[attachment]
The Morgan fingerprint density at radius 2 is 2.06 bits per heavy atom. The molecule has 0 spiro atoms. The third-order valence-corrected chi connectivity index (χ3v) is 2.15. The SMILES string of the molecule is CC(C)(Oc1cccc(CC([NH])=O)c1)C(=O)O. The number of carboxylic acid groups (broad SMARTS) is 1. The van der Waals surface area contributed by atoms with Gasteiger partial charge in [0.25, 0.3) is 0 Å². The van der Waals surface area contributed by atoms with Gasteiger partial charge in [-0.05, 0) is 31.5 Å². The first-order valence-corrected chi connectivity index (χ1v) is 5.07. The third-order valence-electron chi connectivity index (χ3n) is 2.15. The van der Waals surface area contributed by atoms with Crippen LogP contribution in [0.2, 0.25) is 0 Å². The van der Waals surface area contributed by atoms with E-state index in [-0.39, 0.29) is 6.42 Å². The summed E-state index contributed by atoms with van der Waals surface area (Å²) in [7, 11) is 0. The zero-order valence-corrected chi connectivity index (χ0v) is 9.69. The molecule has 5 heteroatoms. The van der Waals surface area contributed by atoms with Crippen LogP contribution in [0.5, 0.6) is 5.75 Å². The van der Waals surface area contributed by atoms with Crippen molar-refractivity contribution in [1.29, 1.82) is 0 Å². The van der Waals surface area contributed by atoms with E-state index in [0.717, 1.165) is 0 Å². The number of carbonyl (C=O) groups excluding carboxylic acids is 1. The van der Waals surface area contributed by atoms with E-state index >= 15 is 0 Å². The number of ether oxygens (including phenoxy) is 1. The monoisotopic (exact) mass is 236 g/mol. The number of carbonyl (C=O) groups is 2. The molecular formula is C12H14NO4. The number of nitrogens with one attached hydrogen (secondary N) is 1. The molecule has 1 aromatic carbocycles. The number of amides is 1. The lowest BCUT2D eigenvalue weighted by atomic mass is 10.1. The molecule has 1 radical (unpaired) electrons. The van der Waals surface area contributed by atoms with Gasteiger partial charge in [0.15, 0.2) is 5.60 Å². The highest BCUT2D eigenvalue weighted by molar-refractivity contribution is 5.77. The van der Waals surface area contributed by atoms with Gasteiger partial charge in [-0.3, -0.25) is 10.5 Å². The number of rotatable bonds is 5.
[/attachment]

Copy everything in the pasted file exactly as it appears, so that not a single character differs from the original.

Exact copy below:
The Morgan fingerprint density at radius 2 is 2.06 bits per heavy atom. The molecule has 0 spiro atoms. The third-order valence-corrected chi connectivity index (χ3v) is 2.15. The SMILES string of the molecule is CC(C)(Oc1cccc(CC([NH])=O)c1)C(=O)O. The number of carboxylic acid groups (broad SMARTS) is 1. The van der Waals surface area contributed by atoms with Gasteiger partial charge in [0.25, 0.3) is 0 Å². The van der Waals surface area contributed by atoms with Gasteiger partial charge in [-0.05, 0) is 31.5 Å². The first-order valence-corrected chi connectivity index (χ1v) is 5.07. The third-order valence-electron chi connectivity index (χ3n) is 2.15. The van der Waals surface area contributed by atoms with Crippen LogP contribution in [0.2, 0.25) is 0 Å². The van der Waals surface area contributed by atoms with E-state index in [-0.39, 0.29) is 6.42 Å². The summed E-state index contributed by atoms with van der Waals surface area (Å²) in [7, 11) is 0. The zero-order valence-corrected chi connectivity index (χ0v) is 9.69. The molecule has 5 heteroatoms. The van der Waals surface area contributed by atoms with Crippen LogP contribution in [0.5, 0.6) is 5.75 Å². The van der Waals surface area contributed by atoms with Crippen molar-refractivity contribution in [1.29, 1.82) is 0 Å². The van der Waals surface area contributed by atoms with E-state index in [0.717, 1.165) is 0 Å². The number of carbonyl (C=O) groups excluding carboxylic acids is 1. The van der Waals surface area contributed by atoms with E-state index >= 15 is 0 Å². The number of ether oxygens (including phenoxy) is 1. The monoisotopic (exact) mass is 236 g/mol. The number of carbonyl (C=O) groups is 2. The molecular formula is C12H14NO4. The number of nitrogens with one attached hydrogen (secondary N) is 1. The molecule has 1 aromatic carbocycles. The number of amides is 1. The lowest BCUT2D eigenvalue weighted by atomic mass is 10.1. The molecule has 1 radical (unpaired) electrons. The van der Waals surface area contributed by atoms with Gasteiger partial charge in [0.15, 0.2) is 5.60 Å². The highest BCUT2D eigenvalue weighted by molar-refractivity contribution is 5.77. The van der Waals surface area contributed by atoms with Gasteiger partial charge in [-0.3, -0.25) is 10.5 Å². The number of rotatable bonds is 5.